Most of the respondents who believe that some sharing with MCOs beyond basic administrative information is acceptable nevertheless feel that many MCOs request more information than they need. Certain items in particular are viewed as troublesome.
Past Substance Abuse. Many of the plans studied request information on past substance abuse, a controversial topic for some providers. For instance, a few said that successful treatment for a substance abuse disorder in the past may have no bearing on a current treatment request for mental health treatment. One clinician gave an example of a patient who had a problem with alcoholism that was successfully treated 20 years before. Although the provider believes this history has no relationship with the patient’s current situation, the information could follow the patient with every treatment request. This provider stated that she usually leaves the question blank in a case like this.
Physical and Sexual Abuse. Three plans request information on physical and sexual abuse. Two plans simply ask the provider to check a box in the symptom checklist indicating whether the patient was a physical or sexual abuse victim or perpetrator. The third plan asks the clinician to provide information on current physical or sexual abuse or neglect. There is a space on the plan’s form for details of the abuse, including whether it had been reported to authorities.
Many providers we spoke are strongly concerned about responding to these questions, particularly for sexual abuse. These providers do not believe that such information is relevant to the approval of care. One clinician said that plans sometimes want detailed information, such as the extent of the abuse and who the perpetrator was. Others mentioned that patients will often not want to disclose information on sexual abuse to the MCO, so the provider tries to complete an authorization request by simply saying, for example, that the patient had a traumatic experience that causing him or her to develop post-traumatic stress disorder.
Medications. Providers also disagreed with MCO requests for medication history and for the specific names of medications that have been prescribed. One respondent said that some plans ask for the patient’s entire history of medication use, which is burdensome for the provider. This provider does not feel it is necessary for the MCO to have the entire history in order to approve treatment. Another provider, objecting to requests for specific names of medications, stated that doctors other than mental health and substance abuse professionals are never asked for this information. For example, if a primary care physician is treating a patient for pneumonia, the plan does not ask for the specific name of the antibiotic being prescribed as a condition of authorizing treatment. Another provider pointed out that clinicians come to their treatment decisions after interacting with the patient and after years of training, and that there is no way an MCO could be given enough information to override this clinical judgment. However, one MCO representative said that the names of medications are needed to properly evaluate quality of care. As he stated, “You’d be shocked at how often the wrong medicine is prescribed. A person with depression should be prescribed an anti-depressant, but I have seen patients on anti-anxiety medications and anti-manic medications.” He feels that simply asking whether or not the patient is on any medication with requiring the specific names of the medications and dosages, is not sufficient to ensure that patients are receiving quality care.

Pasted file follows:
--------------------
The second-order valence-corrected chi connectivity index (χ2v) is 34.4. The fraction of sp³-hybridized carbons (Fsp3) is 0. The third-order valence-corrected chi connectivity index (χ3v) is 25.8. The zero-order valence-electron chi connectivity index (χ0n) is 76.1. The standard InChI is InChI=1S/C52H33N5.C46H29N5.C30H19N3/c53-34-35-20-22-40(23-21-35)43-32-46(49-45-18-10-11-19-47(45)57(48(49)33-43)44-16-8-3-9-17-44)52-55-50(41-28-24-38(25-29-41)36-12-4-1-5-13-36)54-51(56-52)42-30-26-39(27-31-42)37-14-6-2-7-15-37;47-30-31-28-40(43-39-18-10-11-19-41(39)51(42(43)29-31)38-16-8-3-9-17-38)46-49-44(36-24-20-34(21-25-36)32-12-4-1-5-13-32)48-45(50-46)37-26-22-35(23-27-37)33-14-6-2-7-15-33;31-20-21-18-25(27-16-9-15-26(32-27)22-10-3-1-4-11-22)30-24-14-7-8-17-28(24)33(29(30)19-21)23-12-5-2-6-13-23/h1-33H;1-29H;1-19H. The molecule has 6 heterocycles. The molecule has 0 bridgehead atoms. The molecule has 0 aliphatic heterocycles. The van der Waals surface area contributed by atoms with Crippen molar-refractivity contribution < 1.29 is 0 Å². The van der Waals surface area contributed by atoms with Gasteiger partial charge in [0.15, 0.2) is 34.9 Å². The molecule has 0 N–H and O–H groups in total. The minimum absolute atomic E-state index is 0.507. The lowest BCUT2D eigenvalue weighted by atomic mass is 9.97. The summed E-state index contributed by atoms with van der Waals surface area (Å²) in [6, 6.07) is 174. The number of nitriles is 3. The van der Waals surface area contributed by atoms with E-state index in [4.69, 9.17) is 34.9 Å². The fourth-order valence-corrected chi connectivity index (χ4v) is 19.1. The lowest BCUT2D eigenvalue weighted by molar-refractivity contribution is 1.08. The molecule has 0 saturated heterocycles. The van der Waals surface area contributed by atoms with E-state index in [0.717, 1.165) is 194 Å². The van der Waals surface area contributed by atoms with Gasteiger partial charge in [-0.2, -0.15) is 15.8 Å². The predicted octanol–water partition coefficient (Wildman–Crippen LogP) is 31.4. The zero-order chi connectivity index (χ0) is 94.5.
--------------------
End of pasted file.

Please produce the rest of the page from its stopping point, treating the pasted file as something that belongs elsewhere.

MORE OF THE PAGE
Risk of Suicide. The providers we spoke with were in agreement that MCOs will approve treatment if the patient has an active risk of suicide. However, there is some disagreement among the providers we spoke with as to whether information on a patient’s risk of suicide is appropriate. Some respondents see the question as essential and do not have a problem with it. One Medicaid managed care plan representative said that his firm has not encountered any resistance from providers regarding this issue because suicide is a serious concern for their patients. However, a few providers stated that they believe that occasional wishes to die are common to most people and that this information may have nothing to do with the treatment. If the risk of suicide is low, it may not be necessary to share the information with third parties. One provider suggested that plans might instead ask if the provider has assessed the risk of suicide as moderate or above, thereby informing insurers as to a patient’s active risk of suicide without stigmatizing persons with a low risk of suicide.
Diagnosis. All of the plans we studied asked for information on the diagnosis. Even under fee-for-service, most plans did not pay a claim until the provider submitted the diagnosis. Several clinicians believe that many patients who choose to self-pay would not consent even to sharing the diagnosis with an insurance company. People who commonly choose to self-pay are typically well known professionals (for example, teachers, lawyers, or doctors) in the community whose careers could be jeopardized if anyone knew they were seeking mental health or substance abuse treatment. If these patients would not consent to sharing the diagnosis to begin with, then they would probably choose to self-pay under any insurance system. Thus, only a system in which payment was made without any information at all would satisfy their concerns.
"MHPrivacy.pdf" (pdf, 768.25Kb)
"appen-b.pdf" (pdf, 224.4Kb)